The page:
Costs of Mandatory COVID-19 Testing at Nursing Homes Stretching Facilities Thin

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DES MOINES, Iowa — The Iowa Department of Public Health is reporting 50 COVID-19 outbreaks in Iowa’s long-term-care facilities, as of Friday. That’s nearly double the number of outbreaks in July.

While that number may look worrisome, the Iowa Health Care Association (IHCA) said it was inevitable to see a spike in cases once mandatory routine testing was required in late August.

“We are testing 600 percent more than we were two weeks ago. So that’s a very expected scenario. We expect that to level off here in the next couple of weeks, as this additional testing gets baked in,” President and CEO of the IHCA Brent Willett said.

The Centers for Medicare & Medicaid Services (CMS) has strengthened its requirements for routine testing of staff and residents at long term care facilities. Weekly testing is now the norm, but that comes at a cost.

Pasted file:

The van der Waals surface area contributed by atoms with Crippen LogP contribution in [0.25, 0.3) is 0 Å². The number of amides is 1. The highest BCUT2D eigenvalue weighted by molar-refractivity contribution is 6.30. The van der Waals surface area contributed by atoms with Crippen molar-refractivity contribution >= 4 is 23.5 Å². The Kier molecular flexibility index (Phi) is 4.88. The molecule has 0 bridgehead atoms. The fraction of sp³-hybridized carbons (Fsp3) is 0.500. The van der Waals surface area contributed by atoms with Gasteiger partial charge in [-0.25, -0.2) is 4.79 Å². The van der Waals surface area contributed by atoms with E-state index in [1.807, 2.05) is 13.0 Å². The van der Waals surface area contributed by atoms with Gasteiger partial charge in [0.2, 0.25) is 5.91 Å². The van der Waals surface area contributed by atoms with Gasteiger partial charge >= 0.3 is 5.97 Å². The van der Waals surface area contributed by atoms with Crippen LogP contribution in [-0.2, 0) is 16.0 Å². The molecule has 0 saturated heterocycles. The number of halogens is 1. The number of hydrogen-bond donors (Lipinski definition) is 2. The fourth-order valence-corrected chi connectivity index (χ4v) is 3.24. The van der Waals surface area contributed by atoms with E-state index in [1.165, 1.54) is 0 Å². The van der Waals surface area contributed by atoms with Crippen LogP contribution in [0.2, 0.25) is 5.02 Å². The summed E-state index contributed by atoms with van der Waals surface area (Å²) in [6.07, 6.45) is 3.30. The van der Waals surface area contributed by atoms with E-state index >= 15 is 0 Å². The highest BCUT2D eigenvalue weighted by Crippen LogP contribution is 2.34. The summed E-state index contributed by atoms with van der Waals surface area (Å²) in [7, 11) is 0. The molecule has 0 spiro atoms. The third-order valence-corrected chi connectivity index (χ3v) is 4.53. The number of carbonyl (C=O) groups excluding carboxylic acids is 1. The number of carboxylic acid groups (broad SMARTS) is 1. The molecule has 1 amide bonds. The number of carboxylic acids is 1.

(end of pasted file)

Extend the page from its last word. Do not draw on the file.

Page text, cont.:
IHCA said as a sector, they are burning through close to $3 million a week just trying to comply with this testing mandate. Luckily, at this time, many are able to make it work. The National Health Safety Board is reporting only about 5 percent of Iowa’s facilities say they are having trouble obtaining testing supplies.

“When we look at the total federal stimulus that nursing facilities in Iowa have received, and we project out how long essentially those funds are going to last, we are only confident until through the end of December,” Willett said. “Without further state and federal assistance, we’re going to run into a real challenge as we turn the corner on the year.”

Last week the Iowa Department of Public Health and the State Hygenic Lab said they will be unable to provide and process routine tests for Iowa’s long term care facility staff members for the purpose of complying with the CMS rule. However, they will still help when someone is symptomatic or when cases are identified.

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